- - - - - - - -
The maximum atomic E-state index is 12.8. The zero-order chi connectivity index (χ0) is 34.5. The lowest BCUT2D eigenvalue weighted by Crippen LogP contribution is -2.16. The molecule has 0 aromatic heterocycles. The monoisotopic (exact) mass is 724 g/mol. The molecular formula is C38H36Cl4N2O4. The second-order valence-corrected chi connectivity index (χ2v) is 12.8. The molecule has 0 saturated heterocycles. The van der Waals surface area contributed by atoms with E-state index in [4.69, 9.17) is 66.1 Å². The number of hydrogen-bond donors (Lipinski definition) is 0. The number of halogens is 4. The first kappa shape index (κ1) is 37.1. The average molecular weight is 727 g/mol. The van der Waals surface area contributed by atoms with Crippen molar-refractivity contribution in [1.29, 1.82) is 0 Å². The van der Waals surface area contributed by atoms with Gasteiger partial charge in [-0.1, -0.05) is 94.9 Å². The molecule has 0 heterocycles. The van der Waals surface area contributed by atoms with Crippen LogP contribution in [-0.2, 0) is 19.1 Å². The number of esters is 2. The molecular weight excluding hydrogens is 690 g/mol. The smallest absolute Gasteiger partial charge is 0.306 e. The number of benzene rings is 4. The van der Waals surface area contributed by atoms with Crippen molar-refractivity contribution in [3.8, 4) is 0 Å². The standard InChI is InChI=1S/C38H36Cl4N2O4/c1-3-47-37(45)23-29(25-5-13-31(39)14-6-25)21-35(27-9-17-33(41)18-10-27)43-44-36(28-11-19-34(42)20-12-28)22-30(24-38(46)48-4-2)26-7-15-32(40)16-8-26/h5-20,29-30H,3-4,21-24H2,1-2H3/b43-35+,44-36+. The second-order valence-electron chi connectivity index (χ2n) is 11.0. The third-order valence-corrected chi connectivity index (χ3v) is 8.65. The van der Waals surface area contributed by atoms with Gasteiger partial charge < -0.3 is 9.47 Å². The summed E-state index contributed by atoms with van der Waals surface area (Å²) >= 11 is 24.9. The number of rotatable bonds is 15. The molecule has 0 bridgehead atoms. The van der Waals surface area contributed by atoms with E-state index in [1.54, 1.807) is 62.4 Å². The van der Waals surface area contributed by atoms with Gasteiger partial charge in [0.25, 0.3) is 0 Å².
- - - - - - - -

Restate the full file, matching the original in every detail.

The maximum atomic E-state index is 12.8. The zero-order chi connectivity index (χ0) is 34.5. The lowest BCUT2D eigenvalue weighted by Crippen LogP contribution is -2.16. The molecule has 0 aromatic heterocycles. The monoisotopic (exact) mass is 724 g/mol. The molecular formula is C38H36Cl4N2O4. The second-order valence-corrected chi connectivity index (χ2v) is 12.8. The molecule has 0 saturated heterocycles. The van der Waals surface area contributed by atoms with E-state index in [4.69, 9.17) is 66.1 Å². The number of hydrogen-bond donors (Lipinski definition) is 0. The number of halogens is 4. The first kappa shape index (κ1) is 37.1. The average molecular weight is 727 g/mol. The van der Waals surface area contributed by atoms with Crippen molar-refractivity contribution in [1.29, 1.82) is 0 Å². The van der Waals surface area contributed by atoms with Gasteiger partial charge in [-0.1, -0.05) is 94.9 Å². The molecule has 0 heterocycles. The van der Waals surface area contributed by atoms with Crippen LogP contribution in [-0.2, 0) is 19.1 Å². The number of esters is 2. The molecular weight excluding hydrogens is 690 g/mol. The smallest absolute Gasteiger partial charge is 0.306 e. The number of benzene rings is 4. The van der Waals surface area contributed by atoms with Crippen molar-refractivity contribution in [3.8, 4) is 0 Å². The standard InChI is InChI=1S/C38H36Cl4N2O4/c1-3-47-37(45)23-29(25-5-13-31(39)14-6-25)21-35(27-9-17-33(41)18-10-27)43-44-36(28-11-19-34(42)20-12-28)22-30(24-38(46)48-4-2)26-7-15-32(40)16-8-26/h5-20,29-30H,3-4,21-24H2,1-2H3/b43-35+,44-36+. The second-order valence-electron chi connectivity index (χ2n) is 11.0. The third-order valence-corrected chi connectivity index (χ3v) is 8.65. The van der Waals surface area contributed by atoms with Gasteiger partial charge < -0.3 is 9.47 Å². The summed E-state index contributed by atoms with van der Waals surface area (Å²) >= 11 is 24.9. The number of rotatable bonds is 15. The molecule has 0 bridgehead atoms. The van der Waals surface area contributed by atoms with E-state index in [1.54, 1.807) is 62.4 Å². The van der Waals surface area contributed by atoms with Gasteiger partial charge in [0.25, 0.3) is 0 Å².